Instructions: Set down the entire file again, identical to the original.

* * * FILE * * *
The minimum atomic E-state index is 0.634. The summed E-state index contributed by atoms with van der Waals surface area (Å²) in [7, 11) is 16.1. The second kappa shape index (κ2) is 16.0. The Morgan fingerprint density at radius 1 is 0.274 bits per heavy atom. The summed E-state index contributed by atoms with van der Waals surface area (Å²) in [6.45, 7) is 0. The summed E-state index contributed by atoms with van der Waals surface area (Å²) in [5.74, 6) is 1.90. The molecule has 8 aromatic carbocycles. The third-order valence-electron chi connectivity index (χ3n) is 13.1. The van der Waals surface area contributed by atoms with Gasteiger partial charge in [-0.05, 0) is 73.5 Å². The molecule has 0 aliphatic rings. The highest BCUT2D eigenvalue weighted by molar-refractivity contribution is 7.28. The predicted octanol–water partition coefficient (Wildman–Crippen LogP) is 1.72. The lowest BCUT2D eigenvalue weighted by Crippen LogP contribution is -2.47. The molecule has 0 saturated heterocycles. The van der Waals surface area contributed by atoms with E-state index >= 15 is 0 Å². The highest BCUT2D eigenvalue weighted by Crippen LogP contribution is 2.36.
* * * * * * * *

The minimum atomic E-state index is 0.634. The summed E-state index contributed by atoms with van der Waals surface area (Å²) in [7, 11) is 16.1. The second kappa shape index (κ2) is 16.0. The Morgan fingerprint density at radius 1 is 0.274 bits per heavy atom. The summed E-state index contributed by atoms with van der Waals surface area (Å²) in [6.45, 7) is 0. The summed E-state index contributed by atoms with van der Waals surface area (Å²) in [5.74, 6) is 1.90. The molecule has 8 aromatic carbocycles. The third-order valence-electron chi connectivity index (χ3n) is 13.1. The van der Waals surface area contributed by atoms with Gasteiger partial charge in [-0.05, 0) is 73.5 Å². The molecule has 0 aliphatic rings. The highest BCUT2D eigenvalue weighted by molar-refractivity contribution is 7.28. The predicted octanol–water partition coefficient (Wildman–Crippen LogP) is 1.72. The lowest BCUT2D eigenvalue weighted by Crippen LogP contribution is -2.47. The molecule has 0 saturated heterocycles. The van der Waals surface area contributed by atoms with E-state index >= 15 is 0 Å². The highest BCUT2D eigenvalue weighted by Crippen LogP contribution is 2.36.